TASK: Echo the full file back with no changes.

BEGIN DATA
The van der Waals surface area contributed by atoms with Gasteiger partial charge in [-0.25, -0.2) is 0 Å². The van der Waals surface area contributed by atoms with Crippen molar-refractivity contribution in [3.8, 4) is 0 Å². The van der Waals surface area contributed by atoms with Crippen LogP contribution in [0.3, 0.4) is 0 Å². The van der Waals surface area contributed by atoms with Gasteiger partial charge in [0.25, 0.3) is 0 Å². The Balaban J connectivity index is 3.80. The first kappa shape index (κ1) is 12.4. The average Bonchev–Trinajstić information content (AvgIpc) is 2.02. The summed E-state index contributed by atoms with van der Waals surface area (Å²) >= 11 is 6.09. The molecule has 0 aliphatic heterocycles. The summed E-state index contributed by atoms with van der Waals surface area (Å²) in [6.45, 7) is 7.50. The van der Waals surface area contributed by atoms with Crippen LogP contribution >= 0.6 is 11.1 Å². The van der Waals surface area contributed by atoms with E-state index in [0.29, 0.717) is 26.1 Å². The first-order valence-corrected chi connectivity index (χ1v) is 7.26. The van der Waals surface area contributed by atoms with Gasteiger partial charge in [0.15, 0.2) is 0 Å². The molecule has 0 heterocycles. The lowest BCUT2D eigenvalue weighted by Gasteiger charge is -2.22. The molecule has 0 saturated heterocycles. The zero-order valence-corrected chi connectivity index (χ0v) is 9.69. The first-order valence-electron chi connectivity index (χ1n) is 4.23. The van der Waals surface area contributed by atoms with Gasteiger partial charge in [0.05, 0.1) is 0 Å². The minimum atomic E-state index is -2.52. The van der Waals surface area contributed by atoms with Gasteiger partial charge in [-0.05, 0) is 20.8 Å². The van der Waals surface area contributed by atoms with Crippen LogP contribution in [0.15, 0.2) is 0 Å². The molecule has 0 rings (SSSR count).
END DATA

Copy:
The van der Waals surface area contributed by atoms with Gasteiger partial charge in [-0.25, -0.2) is 0 Å². The van der Waals surface area contributed by atoms with Crippen molar-refractivity contribution in [3.8, 4) is 0 Å². The van der Waals surface area contributed by atoms with Crippen LogP contribution in [0.3, 0.4) is 0 Å². The van der Waals surface area contributed by atoms with Gasteiger partial charge in [0.25, 0.3) is 0 Å². The Balaban J connectivity index is 3.80. The first kappa shape index (κ1) is 12.4. The average Bonchev–Trinajstić information content (AvgIpc) is 2.02. The summed E-state index contributed by atoms with van der Waals surface area (Å²) >= 11 is 6.09. The molecule has 0 aliphatic heterocycles. The summed E-state index contributed by atoms with van der Waals surface area (Å²) in [6.45, 7) is 7.50. The van der Waals surface area contributed by atoms with Crippen LogP contribution >= 0.6 is 11.1 Å². The van der Waals surface area contributed by atoms with E-state index in [0.29, 0.717) is 26.1 Å². The first-order valence-corrected chi connectivity index (χ1v) is 7.26. The van der Waals surface area contributed by atoms with Gasteiger partial charge in [0.15, 0.2) is 0 Å². The molecule has 0 heterocycles. The lowest BCUT2D eigenvalue weighted by Gasteiger charge is -2.22. The molecule has 0 saturated heterocycles. The zero-order valence-corrected chi connectivity index (χ0v) is 9.69. The first-order valence-electron chi connectivity index (χ1n) is 4.23. The van der Waals surface area contributed by atoms with Gasteiger partial charge in [0.05, 0.1) is 0 Å². The minimum atomic E-state index is -2.52. The van der Waals surface area contributed by atoms with Gasteiger partial charge in [-0.05, 0) is 20.8 Å². The van der Waals surface area contributed by atoms with Crippen LogP contribution in [0.15, 0.2) is 0 Å². The molecule has 0 rings (SSSR count).